Orlando to buy Pulse nightclub, turn it into memorial
The city of Orlando has completed talks with the owners of the Pulse nightclub to purchase the property for $2.25 million and turn it into a memorial for the people who lost their lives there June 12.
The South Orange Avenue property has been a makeshift memorial since the attack, when a gunman opened fire in the club and killed 49 people and injured 53 others. Flowers, notes, candles, stuffed animals and thousands of other items have been left at and around the Pulse nightclub since the attack, and now, the city plans to make it a permanent memorial.
"It's very overwhelming. This doesn't only touch Orlando, but it's nationwide," said Liz Tajchman from Austin, Texas, who came to visit the site. Orlando Mayor Buddy Dyer’s press secretary Cassandra Anne Lafser told on Channel 9 Tuesday morning that the deal was in place for the city to buy Pulse.
The purchase agreement will first have to go before the city council during its meeting Monday, she said.
No design plans for the coming memorial have been released.
Dyer said the property will likely stay as-is for 12 to 18 months.
"We want to figure out a process to get a lot of community input as to exactly what we will have going forward on this site," Dyer said.
The Orange County Regional History Center gathered up most of the mementos people have left behind at Pulse to remember the victims. More than 1,000 items have been preserved and kept as a piece of history.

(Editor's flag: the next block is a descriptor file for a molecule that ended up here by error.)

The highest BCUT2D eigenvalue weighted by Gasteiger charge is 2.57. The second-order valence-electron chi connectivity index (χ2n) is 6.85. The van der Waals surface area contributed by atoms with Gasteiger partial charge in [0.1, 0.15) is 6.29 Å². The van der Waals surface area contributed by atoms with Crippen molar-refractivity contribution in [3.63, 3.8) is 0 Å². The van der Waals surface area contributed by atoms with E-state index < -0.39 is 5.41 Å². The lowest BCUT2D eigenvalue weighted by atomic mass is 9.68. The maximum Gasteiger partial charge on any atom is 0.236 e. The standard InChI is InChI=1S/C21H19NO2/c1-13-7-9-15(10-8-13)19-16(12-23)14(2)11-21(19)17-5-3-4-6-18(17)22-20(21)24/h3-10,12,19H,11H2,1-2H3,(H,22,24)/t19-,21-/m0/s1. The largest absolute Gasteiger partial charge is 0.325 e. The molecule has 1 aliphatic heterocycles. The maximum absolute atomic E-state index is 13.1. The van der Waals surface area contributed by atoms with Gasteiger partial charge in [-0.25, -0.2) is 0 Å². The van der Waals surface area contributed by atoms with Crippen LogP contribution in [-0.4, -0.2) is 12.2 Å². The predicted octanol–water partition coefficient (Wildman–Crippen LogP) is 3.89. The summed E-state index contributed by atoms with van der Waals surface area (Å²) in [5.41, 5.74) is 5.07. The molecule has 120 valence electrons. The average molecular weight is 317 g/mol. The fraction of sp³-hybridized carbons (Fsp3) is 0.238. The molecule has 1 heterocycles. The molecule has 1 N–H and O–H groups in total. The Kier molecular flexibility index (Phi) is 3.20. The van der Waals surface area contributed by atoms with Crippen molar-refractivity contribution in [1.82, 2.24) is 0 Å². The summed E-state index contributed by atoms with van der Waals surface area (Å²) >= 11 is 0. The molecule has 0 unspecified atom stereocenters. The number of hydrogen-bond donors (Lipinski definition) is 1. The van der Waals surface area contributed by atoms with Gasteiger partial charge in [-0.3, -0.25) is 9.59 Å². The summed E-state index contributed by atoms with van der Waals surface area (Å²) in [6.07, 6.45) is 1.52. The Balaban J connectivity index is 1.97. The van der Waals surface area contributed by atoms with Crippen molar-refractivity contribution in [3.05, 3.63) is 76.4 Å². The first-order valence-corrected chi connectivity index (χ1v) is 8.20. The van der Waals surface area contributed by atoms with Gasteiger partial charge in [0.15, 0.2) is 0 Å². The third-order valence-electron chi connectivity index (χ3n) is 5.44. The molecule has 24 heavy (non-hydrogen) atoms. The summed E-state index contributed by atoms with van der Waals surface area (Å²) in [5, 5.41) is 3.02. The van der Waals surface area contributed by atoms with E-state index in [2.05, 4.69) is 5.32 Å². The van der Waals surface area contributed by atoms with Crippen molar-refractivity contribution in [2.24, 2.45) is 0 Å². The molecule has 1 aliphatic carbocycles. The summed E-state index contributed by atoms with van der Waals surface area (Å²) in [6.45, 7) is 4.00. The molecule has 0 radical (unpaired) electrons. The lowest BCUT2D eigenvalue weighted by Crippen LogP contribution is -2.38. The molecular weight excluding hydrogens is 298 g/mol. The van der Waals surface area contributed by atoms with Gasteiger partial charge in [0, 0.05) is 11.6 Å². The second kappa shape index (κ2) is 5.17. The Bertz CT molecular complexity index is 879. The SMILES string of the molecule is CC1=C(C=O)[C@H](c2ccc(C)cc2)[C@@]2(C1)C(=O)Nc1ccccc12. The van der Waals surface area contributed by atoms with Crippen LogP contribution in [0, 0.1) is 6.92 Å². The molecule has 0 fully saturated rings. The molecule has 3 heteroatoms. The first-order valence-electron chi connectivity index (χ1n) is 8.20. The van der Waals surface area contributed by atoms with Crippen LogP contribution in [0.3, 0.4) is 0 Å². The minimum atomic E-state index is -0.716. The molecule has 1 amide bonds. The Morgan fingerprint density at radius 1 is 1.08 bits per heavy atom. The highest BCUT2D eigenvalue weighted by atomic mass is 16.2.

The city hasn't said how those items might be incorporated into the new memorial.
"I think it's very important that the city take control of the site. We don't know exactly what type of memorial we want to create there. We want to get a lot of community input," Dyer said.
Tajchman said she hopes the future memorial can be used as a space to teach the world about equality.
"Where troubled LGBTQ youth can come and see what it's like and the struggles and that they're not the only ones. So it can also be a memorial, but also an education center because we can all learn from each other, Tajchman said.
Statement from Barbara Poma:
“This is a very emotional and bittersweet day for me. Never could I have imagined that the building we built as Pulse Nightclub would not be a part of my daily life. Pulse was a huge part of my heart, my soul and my family. As difficult as it is for me to part with Pulse, this transaction ensures that what has become a sacred site will be properly memorialized for generations to come.
The memories of those who were taken or were harmed, and the legacy of Pulse Nightclub and why it was established, will be preserved forever. I will be actively involved with the City as plans for a memorial begin. While this will be a long process, it will include community input. Since the day of this terrible tragedy, my commitment has been that the heart of Pulse Nightclub keep beating and now we can all be assured that will happen.”